Finding time for long training sessions is difficult, particularly for mother of two Holmes-Thomson. "You're always under time pressure. You have to be super efficient or get up and go early in the morning," she says.

Elite female ultra runners are also at risk of suffering from Female Athlete Triad (known as FAT) - an imbalance between diet, hormone regulation and bone density, which may leading to amenorrhea (menstruation ceases) and stress fractures in the bones.

Semick believes that taking long breaks between big races is key to managing one's health. "I see a lot of runners burning out, but if you're smart, your body can adapt," says Semick. "After you've been doing this for a long time, your body can recover pretty quickly."

Holmes-Thomson adds: "It's a fine balance of resting, running and training and not overdoing it."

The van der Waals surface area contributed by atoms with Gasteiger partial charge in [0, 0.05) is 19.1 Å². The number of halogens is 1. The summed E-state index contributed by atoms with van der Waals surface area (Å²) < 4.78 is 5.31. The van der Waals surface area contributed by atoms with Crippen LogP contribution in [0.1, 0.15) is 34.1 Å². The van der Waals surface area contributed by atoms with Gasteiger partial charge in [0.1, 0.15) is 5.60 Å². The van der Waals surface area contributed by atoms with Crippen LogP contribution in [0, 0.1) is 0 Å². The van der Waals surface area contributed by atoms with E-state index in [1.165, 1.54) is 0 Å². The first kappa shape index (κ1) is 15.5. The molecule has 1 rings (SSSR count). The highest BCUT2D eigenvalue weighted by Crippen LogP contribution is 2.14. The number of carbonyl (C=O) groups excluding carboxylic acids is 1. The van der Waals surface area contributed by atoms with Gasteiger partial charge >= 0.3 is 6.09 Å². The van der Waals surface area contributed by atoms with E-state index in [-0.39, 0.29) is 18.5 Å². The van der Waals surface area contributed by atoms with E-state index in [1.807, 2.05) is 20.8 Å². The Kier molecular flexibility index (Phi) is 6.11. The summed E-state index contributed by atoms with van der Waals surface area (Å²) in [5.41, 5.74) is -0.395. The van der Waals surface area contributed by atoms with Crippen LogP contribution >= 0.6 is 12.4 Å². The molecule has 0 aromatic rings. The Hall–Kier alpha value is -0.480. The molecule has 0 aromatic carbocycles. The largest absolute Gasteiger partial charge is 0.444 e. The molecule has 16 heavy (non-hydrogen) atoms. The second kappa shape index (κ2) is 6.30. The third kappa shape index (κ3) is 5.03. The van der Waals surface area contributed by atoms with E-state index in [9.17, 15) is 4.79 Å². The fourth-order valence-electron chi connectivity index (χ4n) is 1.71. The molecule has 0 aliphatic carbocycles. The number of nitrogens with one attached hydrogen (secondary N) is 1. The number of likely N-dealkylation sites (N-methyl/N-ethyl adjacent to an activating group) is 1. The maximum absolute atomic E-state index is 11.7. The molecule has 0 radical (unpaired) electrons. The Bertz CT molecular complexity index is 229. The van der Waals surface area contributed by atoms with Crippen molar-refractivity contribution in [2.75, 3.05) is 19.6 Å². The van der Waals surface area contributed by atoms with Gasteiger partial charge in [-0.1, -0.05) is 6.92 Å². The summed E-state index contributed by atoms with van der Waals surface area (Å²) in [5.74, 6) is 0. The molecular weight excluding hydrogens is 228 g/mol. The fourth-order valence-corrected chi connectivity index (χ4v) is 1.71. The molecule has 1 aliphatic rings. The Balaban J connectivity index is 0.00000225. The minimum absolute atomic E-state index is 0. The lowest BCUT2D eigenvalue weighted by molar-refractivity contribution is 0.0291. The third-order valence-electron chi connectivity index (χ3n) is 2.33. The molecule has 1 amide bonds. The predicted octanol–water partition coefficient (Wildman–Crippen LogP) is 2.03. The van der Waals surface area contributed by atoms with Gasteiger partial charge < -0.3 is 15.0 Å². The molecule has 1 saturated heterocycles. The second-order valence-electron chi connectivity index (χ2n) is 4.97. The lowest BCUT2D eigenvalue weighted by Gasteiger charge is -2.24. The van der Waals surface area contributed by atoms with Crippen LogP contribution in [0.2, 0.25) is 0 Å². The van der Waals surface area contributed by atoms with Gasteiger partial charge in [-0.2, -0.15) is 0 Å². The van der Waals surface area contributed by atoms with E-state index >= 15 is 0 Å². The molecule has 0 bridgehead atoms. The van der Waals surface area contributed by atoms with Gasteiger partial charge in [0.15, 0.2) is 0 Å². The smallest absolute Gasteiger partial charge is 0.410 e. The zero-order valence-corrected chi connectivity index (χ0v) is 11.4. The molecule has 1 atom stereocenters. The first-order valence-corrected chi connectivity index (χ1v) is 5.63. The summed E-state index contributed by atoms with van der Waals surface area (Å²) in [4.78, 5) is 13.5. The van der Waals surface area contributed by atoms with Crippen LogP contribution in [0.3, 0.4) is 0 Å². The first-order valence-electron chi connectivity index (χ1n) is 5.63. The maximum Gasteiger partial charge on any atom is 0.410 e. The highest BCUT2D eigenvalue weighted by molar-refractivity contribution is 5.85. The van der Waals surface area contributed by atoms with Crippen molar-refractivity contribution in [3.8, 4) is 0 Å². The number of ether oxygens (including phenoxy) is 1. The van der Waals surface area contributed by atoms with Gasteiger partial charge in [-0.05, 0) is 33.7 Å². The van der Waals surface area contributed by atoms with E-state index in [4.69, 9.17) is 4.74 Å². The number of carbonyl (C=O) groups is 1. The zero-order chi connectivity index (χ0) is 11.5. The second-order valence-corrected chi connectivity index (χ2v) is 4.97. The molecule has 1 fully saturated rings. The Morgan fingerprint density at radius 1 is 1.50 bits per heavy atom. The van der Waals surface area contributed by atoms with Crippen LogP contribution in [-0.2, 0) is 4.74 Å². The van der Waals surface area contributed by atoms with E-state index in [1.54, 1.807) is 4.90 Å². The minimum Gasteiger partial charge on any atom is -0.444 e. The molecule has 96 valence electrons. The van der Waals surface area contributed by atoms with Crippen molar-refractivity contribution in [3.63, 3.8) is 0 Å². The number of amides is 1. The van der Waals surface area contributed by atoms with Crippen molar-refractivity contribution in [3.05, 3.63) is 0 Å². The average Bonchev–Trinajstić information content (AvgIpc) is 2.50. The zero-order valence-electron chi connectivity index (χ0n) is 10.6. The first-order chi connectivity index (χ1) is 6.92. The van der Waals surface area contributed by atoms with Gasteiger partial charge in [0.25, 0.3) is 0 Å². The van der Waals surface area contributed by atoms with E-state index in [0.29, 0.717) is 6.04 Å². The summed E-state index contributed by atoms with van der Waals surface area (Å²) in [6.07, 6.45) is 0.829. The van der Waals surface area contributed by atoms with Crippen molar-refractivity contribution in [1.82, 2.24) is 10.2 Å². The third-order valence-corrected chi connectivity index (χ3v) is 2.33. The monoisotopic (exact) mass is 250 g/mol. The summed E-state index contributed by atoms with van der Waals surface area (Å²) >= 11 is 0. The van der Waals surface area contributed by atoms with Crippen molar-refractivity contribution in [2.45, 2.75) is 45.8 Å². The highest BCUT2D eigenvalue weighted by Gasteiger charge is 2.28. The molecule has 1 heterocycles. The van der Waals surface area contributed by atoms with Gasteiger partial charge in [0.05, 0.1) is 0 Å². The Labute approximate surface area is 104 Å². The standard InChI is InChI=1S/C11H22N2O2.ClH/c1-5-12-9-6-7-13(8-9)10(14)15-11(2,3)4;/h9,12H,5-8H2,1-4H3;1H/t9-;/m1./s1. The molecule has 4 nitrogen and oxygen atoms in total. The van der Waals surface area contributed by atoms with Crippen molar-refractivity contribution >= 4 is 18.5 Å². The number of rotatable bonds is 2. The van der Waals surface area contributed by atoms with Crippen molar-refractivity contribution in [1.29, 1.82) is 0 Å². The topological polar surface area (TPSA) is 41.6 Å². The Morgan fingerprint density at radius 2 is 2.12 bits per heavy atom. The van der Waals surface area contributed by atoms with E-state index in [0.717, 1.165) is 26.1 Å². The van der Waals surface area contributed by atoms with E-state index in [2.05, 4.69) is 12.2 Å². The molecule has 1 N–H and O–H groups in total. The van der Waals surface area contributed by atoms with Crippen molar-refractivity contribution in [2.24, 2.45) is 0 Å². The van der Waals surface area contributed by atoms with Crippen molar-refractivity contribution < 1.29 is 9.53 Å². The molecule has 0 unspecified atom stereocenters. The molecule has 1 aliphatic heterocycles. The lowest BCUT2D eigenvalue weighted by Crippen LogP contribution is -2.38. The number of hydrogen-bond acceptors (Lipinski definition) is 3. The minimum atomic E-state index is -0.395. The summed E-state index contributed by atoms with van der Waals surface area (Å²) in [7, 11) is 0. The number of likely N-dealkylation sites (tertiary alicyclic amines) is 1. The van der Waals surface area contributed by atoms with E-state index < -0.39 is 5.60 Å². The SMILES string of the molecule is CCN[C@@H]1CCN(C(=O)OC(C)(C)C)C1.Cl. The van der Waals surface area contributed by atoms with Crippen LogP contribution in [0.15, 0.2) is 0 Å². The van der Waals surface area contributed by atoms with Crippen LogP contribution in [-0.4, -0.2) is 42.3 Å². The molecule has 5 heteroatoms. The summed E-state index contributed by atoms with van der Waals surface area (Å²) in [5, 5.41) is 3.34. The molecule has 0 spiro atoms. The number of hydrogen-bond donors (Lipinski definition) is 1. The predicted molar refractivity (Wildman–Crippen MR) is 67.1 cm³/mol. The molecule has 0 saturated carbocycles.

According to these women, once the balance is struck, the suffering and the sacrifices are well worth it. "If you're a runner in Hong Kong, you've got to be out there," says Holmes-Thomson. "The next day you are on a high because you've just run 100 kilometres over pretty rough terrain with a group of friends and you're still there to tell the tale."

Price agrees, adding: "It's a great community event, raising money for a worthy cause, as well as being Hong Kong's oldest ultra."